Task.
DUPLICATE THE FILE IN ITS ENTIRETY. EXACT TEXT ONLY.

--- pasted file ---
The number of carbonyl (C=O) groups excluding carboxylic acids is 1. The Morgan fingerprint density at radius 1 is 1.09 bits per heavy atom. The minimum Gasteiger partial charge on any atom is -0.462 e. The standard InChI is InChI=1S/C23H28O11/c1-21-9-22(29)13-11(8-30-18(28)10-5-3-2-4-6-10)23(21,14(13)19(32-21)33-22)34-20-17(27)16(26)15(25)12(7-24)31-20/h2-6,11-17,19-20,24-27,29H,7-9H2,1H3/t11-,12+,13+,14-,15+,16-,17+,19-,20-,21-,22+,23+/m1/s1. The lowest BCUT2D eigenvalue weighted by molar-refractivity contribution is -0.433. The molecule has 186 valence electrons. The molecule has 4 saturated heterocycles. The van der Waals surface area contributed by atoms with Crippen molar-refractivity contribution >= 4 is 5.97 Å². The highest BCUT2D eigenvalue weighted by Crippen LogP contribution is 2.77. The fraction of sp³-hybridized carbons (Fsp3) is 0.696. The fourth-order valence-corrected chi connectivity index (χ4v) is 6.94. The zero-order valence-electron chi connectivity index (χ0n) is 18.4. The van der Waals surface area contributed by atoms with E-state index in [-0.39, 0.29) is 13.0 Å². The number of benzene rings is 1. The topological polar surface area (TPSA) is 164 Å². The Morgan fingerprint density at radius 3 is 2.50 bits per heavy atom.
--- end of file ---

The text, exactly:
The number of carbonyl (C=O) groups excluding carboxylic acids is 1. The Morgan fingerprint density at radius 1 is 1.09 bits per heavy atom. The minimum Gasteiger partial charge on any atom is -0.462 e. The standard InChI is InChI=1S/C23H28O11/c1-21-9-22(29)13-11(8-30-18(28)10-5-3-2-4-6-10)23(21,14(13)19(32-21)33-22)34-20-17(27)16(26)15(25)12(7-24)31-20/h2-6,11-17,19-20,24-27,29H,7-9H2,1H3/t11-,12+,13+,14-,15+,16-,17+,19-,20-,21-,22+,23+/m1/s1. The lowest BCUT2D eigenvalue weighted by molar-refractivity contribution is -0.433. The molecule has 186 valence electrons. The molecule has 4 saturated heterocycles. The van der Waals surface area contributed by atoms with Crippen molar-refractivity contribution >= 4 is 5.97 Å². The highest BCUT2D eigenvalue weighted by Crippen LogP contribution is 2.77. The fraction of sp³-hybridized carbons (Fsp3) is 0.696. The fourth-order valence-corrected chi connectivity index (χ4v) is 6.94. The zero-order valence-electron chi connectivity index (χ0n) is 18.4. The van der Waals surface area contributed by atoms with E-state index in [-0.39, 0.29) is 13.0 Å². The number of benzene rings is 1. The topological polar surface area (TPSA) is 164 Å². The Morgan fingerprint density at radius 3 is 2.50 bits per heavy atom.